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30 August 2014
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Education

BEGINNERS' BLAS

Gramadach/Grammar


Weak and Strong Plurals

You might remember that we had another look at how numerals work in Irish a few weeks back. We could spend a long time on this and related subjects. Have you noticed, for example, how some things are plural in English and singular in Irish? Take 'stairs' for example. 'Upstairs' is thuas staighre and not thuas staighrí or anything like that. And a pair of scissors is just a siosúr and a pair of trousers is just a bríste. There's a certain logic to that, when you're referring to a set or a pair of things.

What was more difficult for me, when I began learning Irish, was the tricky business of strong and weak plurals. Why was the shoe shop called Siopa Bróg when there was presumably more than one shoe for sale there? Why was the men's toilet Leithreas na bhFear when the plural of fear is fir? Like a lot of aspects of the language I decided not to bother wondering why but just get on with it. That worked until one night I was having a deep and meaningless conversation with an Irish speaker at a higher level than me. He must have been at a much higher level, because we were talking about womens' rights. I mentioned something about what I thought meant 'the womens' movement' - gluaiseacht na mná - and he laughed out loud and told me that he didn't think much of a movement with just one woman in it. So, off I went to see if I could find out just what was going on here, with gluaiseacht na mban and all the rest of it.

The basic explanation given in all the grammar books is simple enough in itself. All nouns in Irish have strong or weak plurals. If they are strong, they have retain their normal plural form even when in the genitive plural. Here's an example. The plural of cailín, as you all know, is cailíní. A girls' school would be scoil cailíní. So the plural cailíní stays the same regardless of whether or not it's in the nominative or in the genitive. It's a strong plural, or tréaniolra as we say in Irish.

Now for it's opposite, the weak plural, or lagiolra. The plural or fear, as we've mentioned before, is fir. "Here are the men" would be Seo na fir. But when the word is in the genitive plural, we actually use the form more familiar to us as the singular. 'The mens' work' would be obair na bhfear. The only thing you wouldn't expect to hear in the singular is the urú or eclipsis on the word, which changes it from fear to bhfear. This is because of the genitive plural form of the article na, which always causes urú if at all possible, even to strong plurals: obair na bhfear or obair na gcailíní. A noun can be in the genitive plural without this article, of course. A 'shoe shop' would be siopa bróg, for example, which means that bróg is another weak plural - it's genitive plural is similar to it's nominative singular.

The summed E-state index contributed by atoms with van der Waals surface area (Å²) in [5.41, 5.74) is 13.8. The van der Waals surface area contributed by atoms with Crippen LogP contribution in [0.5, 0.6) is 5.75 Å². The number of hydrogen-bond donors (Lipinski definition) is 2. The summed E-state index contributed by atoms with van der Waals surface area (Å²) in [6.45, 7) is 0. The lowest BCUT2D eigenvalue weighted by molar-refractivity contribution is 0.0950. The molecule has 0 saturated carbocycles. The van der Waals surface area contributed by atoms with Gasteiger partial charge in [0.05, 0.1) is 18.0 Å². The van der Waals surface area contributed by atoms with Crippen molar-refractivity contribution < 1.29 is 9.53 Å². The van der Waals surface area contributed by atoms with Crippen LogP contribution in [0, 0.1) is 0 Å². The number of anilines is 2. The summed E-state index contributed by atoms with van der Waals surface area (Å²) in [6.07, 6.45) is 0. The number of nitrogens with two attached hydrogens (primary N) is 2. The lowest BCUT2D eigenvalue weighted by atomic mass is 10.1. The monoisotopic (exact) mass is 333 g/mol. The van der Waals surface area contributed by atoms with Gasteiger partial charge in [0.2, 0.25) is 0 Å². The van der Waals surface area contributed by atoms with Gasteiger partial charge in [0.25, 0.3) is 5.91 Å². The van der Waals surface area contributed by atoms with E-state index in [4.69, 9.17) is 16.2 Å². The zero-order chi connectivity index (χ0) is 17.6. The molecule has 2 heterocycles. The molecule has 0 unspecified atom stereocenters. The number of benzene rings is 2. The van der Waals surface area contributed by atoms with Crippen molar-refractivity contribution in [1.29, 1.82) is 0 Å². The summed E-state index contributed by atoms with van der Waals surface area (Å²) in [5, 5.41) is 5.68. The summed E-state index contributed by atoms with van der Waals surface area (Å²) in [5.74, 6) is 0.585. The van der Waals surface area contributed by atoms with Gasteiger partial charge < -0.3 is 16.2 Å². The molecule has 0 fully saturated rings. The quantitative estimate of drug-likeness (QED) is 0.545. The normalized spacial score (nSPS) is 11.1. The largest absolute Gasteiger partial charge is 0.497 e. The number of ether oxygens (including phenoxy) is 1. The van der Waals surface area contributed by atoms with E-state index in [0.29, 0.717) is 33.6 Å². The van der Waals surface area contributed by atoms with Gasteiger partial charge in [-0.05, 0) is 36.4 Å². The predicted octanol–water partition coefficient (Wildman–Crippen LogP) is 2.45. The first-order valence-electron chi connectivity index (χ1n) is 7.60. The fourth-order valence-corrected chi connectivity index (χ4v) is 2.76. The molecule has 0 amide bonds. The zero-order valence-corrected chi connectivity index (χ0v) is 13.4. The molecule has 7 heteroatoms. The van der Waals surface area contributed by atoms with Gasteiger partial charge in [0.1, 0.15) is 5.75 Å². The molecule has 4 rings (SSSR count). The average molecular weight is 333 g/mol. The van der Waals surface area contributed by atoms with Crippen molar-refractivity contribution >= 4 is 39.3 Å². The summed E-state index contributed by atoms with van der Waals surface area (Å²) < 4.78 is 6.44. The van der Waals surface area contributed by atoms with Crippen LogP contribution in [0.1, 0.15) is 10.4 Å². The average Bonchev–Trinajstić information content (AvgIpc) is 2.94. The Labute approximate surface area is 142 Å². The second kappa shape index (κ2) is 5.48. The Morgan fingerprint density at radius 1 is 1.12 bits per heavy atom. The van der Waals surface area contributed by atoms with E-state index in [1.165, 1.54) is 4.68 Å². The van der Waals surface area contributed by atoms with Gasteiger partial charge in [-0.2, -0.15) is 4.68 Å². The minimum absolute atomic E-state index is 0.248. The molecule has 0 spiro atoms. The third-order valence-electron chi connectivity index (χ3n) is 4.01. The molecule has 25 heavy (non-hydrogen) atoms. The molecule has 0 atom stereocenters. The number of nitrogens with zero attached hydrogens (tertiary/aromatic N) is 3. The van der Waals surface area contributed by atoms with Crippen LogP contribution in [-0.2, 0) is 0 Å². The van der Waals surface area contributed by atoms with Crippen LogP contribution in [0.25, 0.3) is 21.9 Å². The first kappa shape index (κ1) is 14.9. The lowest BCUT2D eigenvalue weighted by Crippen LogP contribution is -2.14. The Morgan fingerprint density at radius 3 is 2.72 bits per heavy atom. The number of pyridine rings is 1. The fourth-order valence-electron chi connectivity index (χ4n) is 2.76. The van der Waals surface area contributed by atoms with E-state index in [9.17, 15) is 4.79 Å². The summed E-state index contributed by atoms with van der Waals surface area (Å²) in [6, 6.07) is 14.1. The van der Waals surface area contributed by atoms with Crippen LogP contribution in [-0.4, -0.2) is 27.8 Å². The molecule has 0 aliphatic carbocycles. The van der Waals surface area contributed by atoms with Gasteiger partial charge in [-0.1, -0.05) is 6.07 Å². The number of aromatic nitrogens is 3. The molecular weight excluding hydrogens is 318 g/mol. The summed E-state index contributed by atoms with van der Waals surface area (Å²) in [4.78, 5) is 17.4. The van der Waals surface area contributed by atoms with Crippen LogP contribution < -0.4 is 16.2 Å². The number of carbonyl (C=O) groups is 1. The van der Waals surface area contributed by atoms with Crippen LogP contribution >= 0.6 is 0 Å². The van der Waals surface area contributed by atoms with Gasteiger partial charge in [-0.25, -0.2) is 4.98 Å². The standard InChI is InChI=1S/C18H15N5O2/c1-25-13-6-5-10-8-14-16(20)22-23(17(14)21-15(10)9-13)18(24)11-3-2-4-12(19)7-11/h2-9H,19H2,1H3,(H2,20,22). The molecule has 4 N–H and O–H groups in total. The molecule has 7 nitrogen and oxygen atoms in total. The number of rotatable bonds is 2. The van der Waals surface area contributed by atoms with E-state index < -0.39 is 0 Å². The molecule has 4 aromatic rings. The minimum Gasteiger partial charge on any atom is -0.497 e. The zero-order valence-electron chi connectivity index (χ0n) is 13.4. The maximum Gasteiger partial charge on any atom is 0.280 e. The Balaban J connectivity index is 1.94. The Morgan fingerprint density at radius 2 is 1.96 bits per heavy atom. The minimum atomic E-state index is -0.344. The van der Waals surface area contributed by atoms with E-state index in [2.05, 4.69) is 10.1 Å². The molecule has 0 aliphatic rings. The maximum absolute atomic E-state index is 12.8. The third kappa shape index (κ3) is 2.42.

So that's how it works. I remember thinking at the time "That's all very well, but how do you know in advance which words have weak plurals and which have strong plurals?" Well, let's take the weak plural first. The plural of fear is formed by what we call slenderising, in other words changing the 'ea' to an 'i'. So fear changes to fir. A lot of nouns form their plural like this: éan, or 'bird' becomes éin; cat becomes cait and so on. These words are almost always weak plurals. Birdsong is known as ceol na n-éan and when people talk about something that hasn't happened for ages they say "níor tharla a leithéid le cuimhne na gcat," literally, "the like of that hasn't happened in the memory of the cats." So both éan and cat remain unchanged from the singular.


We mentioned bróg earlier on. It forms its plural by simply adding 'a' - bróga. There are a lot of words like this, and they almost always have weak plurals. The word for 'drop' is deoir and it’s plural is deora. One way of saying someone is crying is to say "Tá sé ag sileadh deor". Cos agus lámh - hand and foot - are good examples as well. When one is shaking all over, Irish speakers say "tá crith cos is lámh air" - so cos and lámh remain unchanged in the genitive plural.

When it comes down to it, what happens to these words in the genitive plural is closely related to the declension system in Irish. We won't go there just now. The poet Cathal Ó Searcaigh always says that too much grammar gives him tensions in his declensions. There are actually a few words which have a special, unique form in the genitive plural. You won't see the word ban in any other situation than in the genitive plural. That's why the Ladies is known as Leithreas na mBan and that's why I was wrong to say gluaiseacht na mná when I meant the womens' movement. It should have been gluaiseacht na mban.

There are situations where you have to be very careful about these things. Gluaiseacht na mná really does give the impression that only one woman is involved. Éadaí fir doesn't so much mean 'mens' clothing' as 'one man's clothes'. But many Gaeltacht people routinely ignore these rules and don't seem to have any problems getting their meaning across. If a young man tells you that he was at a disco last night and "Bhí cuid mhór mná ann" it really would be a bit pedantic to correct him.

 

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